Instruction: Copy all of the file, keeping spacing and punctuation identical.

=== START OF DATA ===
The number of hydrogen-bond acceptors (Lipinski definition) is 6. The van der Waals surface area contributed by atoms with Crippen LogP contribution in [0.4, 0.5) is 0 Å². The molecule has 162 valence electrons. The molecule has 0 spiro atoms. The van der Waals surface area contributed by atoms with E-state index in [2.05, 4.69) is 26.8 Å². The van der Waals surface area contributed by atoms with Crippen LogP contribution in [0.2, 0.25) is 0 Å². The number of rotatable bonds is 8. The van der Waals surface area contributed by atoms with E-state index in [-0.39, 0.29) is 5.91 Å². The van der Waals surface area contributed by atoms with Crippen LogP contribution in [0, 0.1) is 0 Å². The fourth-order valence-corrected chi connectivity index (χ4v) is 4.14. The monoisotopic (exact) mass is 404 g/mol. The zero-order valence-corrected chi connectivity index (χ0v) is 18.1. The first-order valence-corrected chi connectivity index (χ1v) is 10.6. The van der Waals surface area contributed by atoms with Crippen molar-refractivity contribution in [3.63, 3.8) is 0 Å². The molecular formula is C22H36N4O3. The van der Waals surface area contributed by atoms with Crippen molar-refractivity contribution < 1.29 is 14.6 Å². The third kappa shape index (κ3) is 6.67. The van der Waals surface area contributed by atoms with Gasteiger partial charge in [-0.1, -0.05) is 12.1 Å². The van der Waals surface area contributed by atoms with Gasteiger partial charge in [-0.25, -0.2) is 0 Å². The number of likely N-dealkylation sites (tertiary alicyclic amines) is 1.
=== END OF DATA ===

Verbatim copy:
The number of hydrogen-bond acceptors (Lipinski definition) is 6. The van der Waals surface area contributed by atoms with Crippen LogP contribution in [0.4, 0.5) is 0 Å². The molecule has 162 valence electrons. The molecule has 0 spiro atoms. The van der Waals surface area contributed by atoms with E-state index in [2.05, 4.69) is 26.8 Å². The van der Waals surface area contributed by atoms with Crippen LogP contribution in [0.2, 0.25) is 0 Å². The number of rotatable bonds is 8. The van der Waals surface area contributed by atoms with E-state index in [-0.39, 0.29) is 5.91 Å². The van der Waals surface area contributed by atoms with Crippen LogP contribution in [0, 0.1) is 0 Å². The fourth-order valence-corrected chi connectivity index (χ4v) is 4.14. The monoisotopic (exact) mass is 404 g/mol. The zero-order valence-corrected chi connectivity index (χ0v) is 18.1. The first-order valence-corrected chi connectivity index (χ1v) is 10.6. The van der Waals surface area contributed by atoms with Crippen molar-refractivity contribution in [3.63, 3.8) is 0 Å². The molecular formula is C22H36N4O3. The van der Waals surface area contributed by atoms with Crippen molar-refractivity contribution < 1.29 is 14.6 Å². The third kappa shape index (κ3) is 6.67. The van der Waals surface area contributed by atoms with Gasteiger partial charge in [-0.1, -0.05) is 12.1 Å². The van der Waals surface area contributed by atoms with Gasteiger partial charge in [-0.25, -0.2) is 0 Å². The number of likely N-dealkylation sites (tertiary alicyclic amines) is 1.